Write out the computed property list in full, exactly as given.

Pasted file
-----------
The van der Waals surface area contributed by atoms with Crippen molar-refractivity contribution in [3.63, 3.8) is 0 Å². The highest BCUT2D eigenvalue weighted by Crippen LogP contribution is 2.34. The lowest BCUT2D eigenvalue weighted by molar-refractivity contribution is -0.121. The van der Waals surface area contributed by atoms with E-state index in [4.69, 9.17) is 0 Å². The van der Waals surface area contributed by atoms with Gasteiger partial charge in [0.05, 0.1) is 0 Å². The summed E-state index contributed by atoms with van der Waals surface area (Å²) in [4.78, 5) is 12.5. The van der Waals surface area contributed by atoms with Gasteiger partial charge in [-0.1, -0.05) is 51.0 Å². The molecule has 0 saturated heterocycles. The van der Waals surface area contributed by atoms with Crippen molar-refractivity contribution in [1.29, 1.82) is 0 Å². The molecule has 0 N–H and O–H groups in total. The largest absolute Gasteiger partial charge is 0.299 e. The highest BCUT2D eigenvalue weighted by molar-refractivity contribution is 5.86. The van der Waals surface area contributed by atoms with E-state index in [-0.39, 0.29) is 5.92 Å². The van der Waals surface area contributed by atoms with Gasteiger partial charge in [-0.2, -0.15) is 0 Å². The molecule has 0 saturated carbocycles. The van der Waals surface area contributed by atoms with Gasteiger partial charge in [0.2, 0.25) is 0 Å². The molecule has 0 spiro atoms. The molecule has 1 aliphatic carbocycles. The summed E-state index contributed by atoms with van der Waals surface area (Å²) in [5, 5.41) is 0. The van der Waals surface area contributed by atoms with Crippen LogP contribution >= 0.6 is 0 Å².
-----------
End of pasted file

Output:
The van der Waals surface area contributed by atoms with Crippen molar-refractivity contribution in [3.63, 3.8) is 0 Å². The highest BCUT2D eigenvalue weighted by Crippen LogP contribution is 2.34. The lowest BCUT2D eigenvalue weighted by molar-refractivity contribution is -0.121. The van der Waals surface area contributed by atoms with E-state index in [4.69, 9.17) is 0 Å². The van der Waals surface area contributed by atoms with Gasteiger partial charge in [0.05, 0.1) is 0 Å². The summed E-state index contributed by atoms with van der Waals surface area (Å²) in [4.78, 5) is 12.5. The van der Waals surface area contributed by atoms with Gasteiger partial charge in [-0.1, -0.05) is 51.0 Å². The molecule has 0 saturated heterocycles. The van der Waals surface area contributed by atoms with Crippen molar-refractivity contribution in [1.29, 1.82) is 0 Å². The molecule has 0 N–H and O–H groups in total. The largest absolute Gasteiger partial charge is 0.299 e. The highest BCUT2D eigenvalue weighted by molar-refractivity contribution is 5.86. The van der Waals surface area contributed by atoms with E-state index in [-0.39, 0.29) is 5.92 Å². The van der Waals surface area contributed by atoms with Gasteiger partial charge in [-0.2, -0.15) is 0 Å². The molecule has 0 saturated carbocycles. The van der Waals surface area contributed by atoms with Gasteiger partial charge in [0.2, 0.25) is 0 Å². The molecule has 0 spiro atoms. The molecule has 1 aliphatic carbocycles. The summed E-state index contributed by atoms with van der Waals surface area (Å²) in [5, 5.41) is 0. The van der Waals surface area contributed by atoms with Crippen LogP contribution >= 0.6 is 0 Å².